AV: Sort of yes, sort of no. Yes, because I wanted to do something with the idea of someone making a recording of themselves; and no, because another part of me said, “Wait, you aren’t seriously going to write a story as voice memos, are you? Do you know how gimmicky that sounds?” A huge challenge of writing this story was me overcoming the other part of me that objected to the idea of writing a form story at all, with all of its attendant artifice. Did I really want to do that? Was I sure? My compromise was to put some of my own ambivalence into Amy’s voice. I hope it worked.
WA: It did. I love Amy’s voice, and “Hey, Me” is certainly one of the most voice-driven stories we’ve published. Did writing in Amy’s voice present any particular challenges?
AV: Thank you! Yes, this story presented additional challenges to all of the usual suspects (doubts, worries, and anxieties about the limitations of one’s abilities; procrastination; fear that what you are writing is really boring, etc.). The hardest part of getting Amy’s voice right was figuring out what Amy would actually say versus what I wanted her to say, or what would be thematically resonant or pleasing for her to say. Once I realized that Amy would make sudden digressions in her monologue, or follow a line of thinking that didn’t lead anywhere in particular, I felt like I was giving her space to say what she might actually say. Those occasions were some of the most fun moments of writing the story.
WA: What was the most challenging aspect of writing this story?
AV: Trying not to have Amy’s voice sound like Holden Caulfield.
WA: The college where “Hey, Me” takes place is unnamed, but did you have an actual campus in mind as the setting?
AV: The college is a composite of several schools I’ve attended or taught at, refitted to serve my purposes. So, the bench where Amy observes the professor is clear in my memory from my undergraduate years, while the sorority bake sale is from my current campus, while the professor’s office comes closer to an office I’m probably misremembering from grad school. I assembled these locations together (against their will, most likely) into Amy’s campus.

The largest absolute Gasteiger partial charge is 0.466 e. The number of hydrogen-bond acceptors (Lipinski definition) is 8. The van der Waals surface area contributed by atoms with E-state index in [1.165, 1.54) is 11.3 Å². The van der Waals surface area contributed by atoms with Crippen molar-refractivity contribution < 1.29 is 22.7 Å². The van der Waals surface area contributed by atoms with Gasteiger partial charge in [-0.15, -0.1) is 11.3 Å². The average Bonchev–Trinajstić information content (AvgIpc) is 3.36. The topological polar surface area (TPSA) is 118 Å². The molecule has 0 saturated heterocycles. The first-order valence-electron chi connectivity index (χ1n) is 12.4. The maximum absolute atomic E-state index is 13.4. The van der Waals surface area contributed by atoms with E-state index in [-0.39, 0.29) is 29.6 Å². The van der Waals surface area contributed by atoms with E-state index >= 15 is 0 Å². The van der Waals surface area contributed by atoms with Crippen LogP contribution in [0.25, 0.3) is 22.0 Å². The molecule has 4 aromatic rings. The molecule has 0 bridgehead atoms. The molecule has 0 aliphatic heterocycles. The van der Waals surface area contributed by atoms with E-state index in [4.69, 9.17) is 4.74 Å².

WA: I hope I’m not giving too much away, but when I first read “Hey, Me,” I confess I was expecting a very different ending—something violent? something sexual? something “gotcha”? At what point did you know the ending, and did you ever consider taking it in a different direction?
AV: I didn’t know the ending until I wrote the last scene in the parking lot. I considered what might happen if Amy did something more dramatic, but those possibilities seemed unlikely to me. I’m always negotiating my endings with the voice in my head that says, “You know that something has to happen, right?” with my own preference for quiet, luminous endings that steer clear of melodrama. I hope the ending somehow honors both of those impulses.
WA: How long did it take you to complete this story?
AV: I started writing “Hey, Me” back in the fall of 2017, when it was part of a novel that later shifted gears into a novella. Originally, the story was much shorter, but I kept expanding it in the years since then, between other writing projects. I would estimate that it took me approximately six months to write, all in all.
WA: What are you working on now?
AV: I’m working on the aforementioned novella, a novel, and more stories.
WA: What is the best bit of advice about writing you have ever received?
AV: From my first creative writing teacher, back when I was an undergrad, after I had just submitted a really mediocre story that I thought was absolutely brilliant: “Stop showing me how sensitive you are, how smart and observant you are, how funny and clever you are, how well read and imitative you are—and just tell me a story.” In a way, I feel like my whole writing life has been an attempt to live up to that advice.